5. Congratulations on being Freshly Pressed.

  6. Wow. I never even stopped to think that the people who were in silent films – the first of them even, would still even be alive today. This was extremely interesting and well researched! Loved it.

  7. I love that you took the time to write about these amazing actors! I love these actors and the 1900s! Please write more of these blogs! I would love to read more! 🙂

  8. Muy interesante, y poco conocidos personajes de una época a la que yo denomino. LA ARISTOCRACIA DE HOLLYWOOD. Felicidades.

  9. I took a silent film course in film school in college and loved it. I will share this article with the professor sometime. Very sad how there are only 12 left (that we know of…)

  10. What a fascinating post! Thank you for all this great research.

  11. Neat story. Makes one appreciate the talent of a little known era. Wonder how they lived in real life and what they think of us today.

  12. telitru

    Lovely to look back and to remember these actors who brought so much pleasure to the public at a time when the Great Depression was surely depressing people more than we can imagine today. There was no social security, no medicaid, lay-off pay, nothing to rely upon except yourself, family and community. People survived and even thrived; the actors here brightened one of America’s toughest times. Yes, it is good to remember them.

  13. Those was the good made films for there time

  14. Fiya'Says ⋅

    So classy 🙂

  15. fascinating info – I didn’t know any were still around – what a lovely tribute

  16. madblog

    So interesting! Dickie Moore appeared in one of my favorite films and one of the greatest in film noir, Out of the Past.

  17. Great tribute. Thank you for the very interesting compilation.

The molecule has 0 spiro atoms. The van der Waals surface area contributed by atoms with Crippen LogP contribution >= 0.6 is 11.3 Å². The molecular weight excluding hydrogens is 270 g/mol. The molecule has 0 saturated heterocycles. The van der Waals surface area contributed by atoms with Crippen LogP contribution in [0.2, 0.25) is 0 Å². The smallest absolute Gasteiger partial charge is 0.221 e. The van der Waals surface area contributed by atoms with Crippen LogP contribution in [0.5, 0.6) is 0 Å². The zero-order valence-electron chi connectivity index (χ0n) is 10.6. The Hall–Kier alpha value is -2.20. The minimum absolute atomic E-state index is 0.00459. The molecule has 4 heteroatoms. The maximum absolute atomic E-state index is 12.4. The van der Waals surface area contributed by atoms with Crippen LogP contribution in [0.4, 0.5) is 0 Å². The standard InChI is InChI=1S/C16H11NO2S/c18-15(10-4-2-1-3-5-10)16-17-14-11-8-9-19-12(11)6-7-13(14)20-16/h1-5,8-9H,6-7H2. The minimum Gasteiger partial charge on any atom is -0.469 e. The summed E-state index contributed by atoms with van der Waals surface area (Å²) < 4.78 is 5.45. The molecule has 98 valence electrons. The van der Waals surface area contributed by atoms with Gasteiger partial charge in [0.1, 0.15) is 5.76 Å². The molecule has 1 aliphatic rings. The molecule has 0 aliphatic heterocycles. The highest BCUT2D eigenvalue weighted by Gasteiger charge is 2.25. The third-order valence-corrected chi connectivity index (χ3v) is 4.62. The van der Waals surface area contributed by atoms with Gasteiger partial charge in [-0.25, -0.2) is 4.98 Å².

18. Jean

    You must have done a lot of research to do this blog post and the photos.

  19. My X- southern hubby, Woman should be seen, Not heard. by silent actress

  20. Why Lucy never married? reply of silent actress

  21. Great post. Funny how some of these silent actors live longer than the more verbal ones…

  22. Thank you for the post. There was a glamour to the silent film stars that is lost today. I have a Pinterest page dedicated to them. I’m always amazed at the lives they led.

  23. kazzel

    Beautiful forgotten women

  24. kazzel

    Leni Riefanstahl although she led a controversial life, an amazing actor, director, writer, cinematographer, photographer. A woman I will always revere

  25. markhal

    Excellent piece. Particularly about Oliviera, who I had never heard of.

  26. L. Palmer

    It’s great to remember such an interesting era of film. As my film professor said in college, “Everything that can be done now, they figured out a way to do in silent films.”
    There is an incredible originality and creativity directors and actors had to have for this technology that was still fairly new. It’s great to see people who were a part of it honored.

  27. Very interesting, and such beautiful photographies, specially Manoel de Oliveira, always active- and congratulations for your work.

  28. Love silent films. (Also love noir and madblog’s shout out to Out of the Past). Great post. Thank you for the research !

  29. Pingback: Are There Any Other Living Silent Film Actors?: A Follow Up | Classic Film Haven

  30. Ben Model

    FYI Diana Serra Cary is 96, turning 97 in October (of 2015).

  31. Marcy Elliott-Rupert ⋅

    Very interesting. I love history and film history is an added bonus. Keep up the good work, Shane.